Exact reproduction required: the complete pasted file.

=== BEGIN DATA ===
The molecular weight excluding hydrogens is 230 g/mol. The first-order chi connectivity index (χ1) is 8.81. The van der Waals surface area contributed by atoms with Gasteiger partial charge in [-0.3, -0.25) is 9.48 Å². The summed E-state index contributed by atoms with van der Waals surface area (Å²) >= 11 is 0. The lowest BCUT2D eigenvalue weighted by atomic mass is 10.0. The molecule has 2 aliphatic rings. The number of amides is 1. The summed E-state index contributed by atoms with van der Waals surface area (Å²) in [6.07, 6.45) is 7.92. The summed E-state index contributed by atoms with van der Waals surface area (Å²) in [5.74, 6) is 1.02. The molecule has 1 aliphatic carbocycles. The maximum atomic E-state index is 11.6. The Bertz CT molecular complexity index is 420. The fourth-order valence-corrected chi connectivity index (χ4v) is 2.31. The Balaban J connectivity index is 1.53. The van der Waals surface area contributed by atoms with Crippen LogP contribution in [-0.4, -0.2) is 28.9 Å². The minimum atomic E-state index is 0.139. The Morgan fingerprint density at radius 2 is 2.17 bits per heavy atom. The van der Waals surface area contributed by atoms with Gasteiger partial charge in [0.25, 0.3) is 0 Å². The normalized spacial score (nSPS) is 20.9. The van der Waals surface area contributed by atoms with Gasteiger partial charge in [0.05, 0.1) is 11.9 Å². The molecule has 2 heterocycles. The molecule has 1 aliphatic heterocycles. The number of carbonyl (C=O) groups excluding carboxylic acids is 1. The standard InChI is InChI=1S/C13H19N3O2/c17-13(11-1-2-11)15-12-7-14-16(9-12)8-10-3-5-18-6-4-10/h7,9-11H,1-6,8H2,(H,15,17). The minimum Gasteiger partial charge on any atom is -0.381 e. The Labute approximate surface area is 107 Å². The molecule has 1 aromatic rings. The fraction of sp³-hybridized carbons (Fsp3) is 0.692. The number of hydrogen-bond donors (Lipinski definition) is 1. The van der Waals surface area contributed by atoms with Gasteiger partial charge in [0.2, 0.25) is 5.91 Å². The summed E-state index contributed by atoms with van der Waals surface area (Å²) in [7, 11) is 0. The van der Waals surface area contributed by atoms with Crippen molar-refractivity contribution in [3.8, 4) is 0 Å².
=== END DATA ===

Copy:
The molecular weight excluding hydrogens is 230 g/mol. The first-order chi connectivity index (χ1) is 8.81. The van der Waals surface area contributed by atoms with Gasteiger partial charge in [-0.3, -0.25) is 9.48 Å². The summed E-state index contributed by atoms with van der Waals surface area (Å²) >= 11 is 0. The lowest BCUT2D eigenvalue weighted by atomic mass is 10.0. The molecule has 2 aliphatic rings. The number of amides is 1. The summed E-state index contributed by atoms with van der Waals surface area (Å²) in [6.07, 6.45) is 7.92. The summed E-state index contributed by atoms with van der Waals surface area (Å²) in [5.74, 6) is 1.02. The molecule has 1 aliphatic carbocycles. The maximum atomic E-state index is 11.6. The Bertz CT molecular complexity index is 420. The fourth-order valence-corrected chi connectivity index (χ4v) is 2.31. The Balaban J connectivity index is 1.53. The van der Waals surface area contributed by atoms with Crippen LogP contribution in [-0.4, -0.2) is 28.9 Å². The minimum atomic E-state index is 0.139. The Morgan fingerprint density at radius 2 is 2.17 bits per heavy atom. The van der Waals surface area contributed by atoms with Gasteiger partial charge in [0.25, 0.3) is 0 Å². The normalized spacial score (nSPS) is 20.9. The van der Waals surface area contributed by atoms with Gasteiger partial charge in [0.05, 0.1) is 11.9 Å². The molecule has 2 heterocycles. The molecule has 1 aliphatic heterocycles. The number of carbonyl (C=O) groups excluding carboxylic acids is 1. The standard InChI is InChI=1S/C13H19N3O2/c17-13(11-1-2-11)15-12-7-14-16(9-12)8-10-3-5-18-6-4-10/h7,9-11H,1-6,8H2,(H,15,17). The minimum Gasteiger partial charge on any atom is -0.381 e. The Labute approximate surface area is 107 Å². The molecule has 1 aromatic rings. The fraction of sp³-hybridized carbons (Fsp3) is 0.692. The number of hydrogen-bond donors (Lipinski definition) is 1. The van der Waals surface area contributed by atoms with Gasteiger partial charge in [0.2, 0.25) is 5.91 Å². The summed E-state index contributed by atoms with van der Waals surface area (Å²) in [7, 11) is 0. The van der Waals surface area contributed by atoms with Crippen molar-refractivity contribution in [3.8, 4) is 0 Å².